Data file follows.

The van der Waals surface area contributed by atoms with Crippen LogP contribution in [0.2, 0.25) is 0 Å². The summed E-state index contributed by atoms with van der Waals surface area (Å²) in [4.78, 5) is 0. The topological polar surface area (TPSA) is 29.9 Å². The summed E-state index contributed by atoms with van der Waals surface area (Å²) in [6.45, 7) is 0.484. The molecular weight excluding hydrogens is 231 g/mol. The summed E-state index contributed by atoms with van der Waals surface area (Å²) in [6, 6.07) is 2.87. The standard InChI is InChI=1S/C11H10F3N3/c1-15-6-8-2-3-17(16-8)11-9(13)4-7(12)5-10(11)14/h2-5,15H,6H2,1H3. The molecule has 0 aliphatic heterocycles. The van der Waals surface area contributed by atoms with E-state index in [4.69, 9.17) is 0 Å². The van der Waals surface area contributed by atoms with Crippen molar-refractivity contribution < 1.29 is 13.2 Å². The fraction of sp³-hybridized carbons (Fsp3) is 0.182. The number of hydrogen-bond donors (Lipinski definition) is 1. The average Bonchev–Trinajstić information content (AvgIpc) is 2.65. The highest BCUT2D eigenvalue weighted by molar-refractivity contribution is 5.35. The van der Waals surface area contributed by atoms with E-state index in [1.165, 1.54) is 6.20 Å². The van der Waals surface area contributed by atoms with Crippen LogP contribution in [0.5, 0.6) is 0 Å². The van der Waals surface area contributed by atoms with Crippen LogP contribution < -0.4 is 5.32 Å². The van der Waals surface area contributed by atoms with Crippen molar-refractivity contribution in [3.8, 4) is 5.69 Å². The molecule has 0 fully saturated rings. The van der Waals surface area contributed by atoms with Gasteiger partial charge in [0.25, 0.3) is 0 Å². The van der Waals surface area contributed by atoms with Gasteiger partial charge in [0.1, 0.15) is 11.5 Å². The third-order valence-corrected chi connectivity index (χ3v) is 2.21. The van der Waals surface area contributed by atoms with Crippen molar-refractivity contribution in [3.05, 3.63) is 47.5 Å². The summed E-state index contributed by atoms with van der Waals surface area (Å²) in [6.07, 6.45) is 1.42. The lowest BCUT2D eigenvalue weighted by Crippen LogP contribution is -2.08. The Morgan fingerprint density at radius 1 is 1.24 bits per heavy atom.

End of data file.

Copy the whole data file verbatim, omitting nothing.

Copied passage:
The van der Waals surface area contributed by atoms with Crippen LogP contribution in [0.2, 0.25) is 0 Å². The summed E-state index contributed by atoms with van der Waals surface area (Å²) in [4.78, 5) is 0. The topological polar surface area (TPSA) is 29.9 Å². The summed E-state index contributed by atoms with van der Waals surface area (Å²) in [6.45, 7) is 0.484. The molecular weight excluding hydrogens is 231 g/mol. The summed E-state index contributed by atoms with van der Waals surface area (Å²) in [6, 6.07) is 2.87. The standard InChI is InChI=1S/C11H10F3N3/c1-15-6-8-2-3-17(16-8)11-9(13)4-7(12)5-10(11)14/h2-5,15H,6H2,1H3. The molecule has 0 aliphatic heterocycles. The van der Waals surface area contributed by atoms with E-state index in [4.69, 9.17) is 0 Å². The van der Waals surface area contributed by atoms with Crippen molar-refractivity contribution < 1.29 is 13.2 Å². The fraction of sp³-hybridized carbons (Fsp3) is 0.182. The number of hydrogen-bond donors (Lipinski definition) is 1. The average Bonchev–Trinajstić information content (AvgIpc) is 2.65. The highest BCUT2D eigenvalue weighted by molar-refractivity contribution is 5.35. The van der Waals surface area contributed by atoms with E-state index in [1.165, 1.54) is 6.20 Å². The van der Waals surface area contributed by atoms with Crippen LogP contribution in [0.5, 0.6) is 0 Å². The van der Waals surface area contributed by atoms with Crippen LogP contribution < -0.4 is 5.32 Å². The van der Waals surface area contributed by atoms with Crippen molar-refractivity contribution in [3.8, 4) is 5.69 Å². The molecule has 0 fully saturated rings. The van der Waals surface area contributed by atoms with Gasteiger partial charge in [0.25, 0.3) is 0 Å². The van der Waals surface area contributed by atoms with Gasteiger partial charge in [0.1, 0.15) is 11.5 Å². The third-order valence-corrected chi connectivity index (χ3v) is 2.21. The van der Waals surface area contributed by atoms with Crippen molar-refractivity contribution in [3.05, 3.63) is 47.5 Å². The summed E-state index contributed by atoms with van der Waals surface area (Å²) in [6.07, 6.45) is 1.42. The lowest BCUT2D eigenvalue weighted by Crippen LogP contribution is -2.08. The Morgan fingerprint density at radius 1 is 1.24 bits per heavy atom.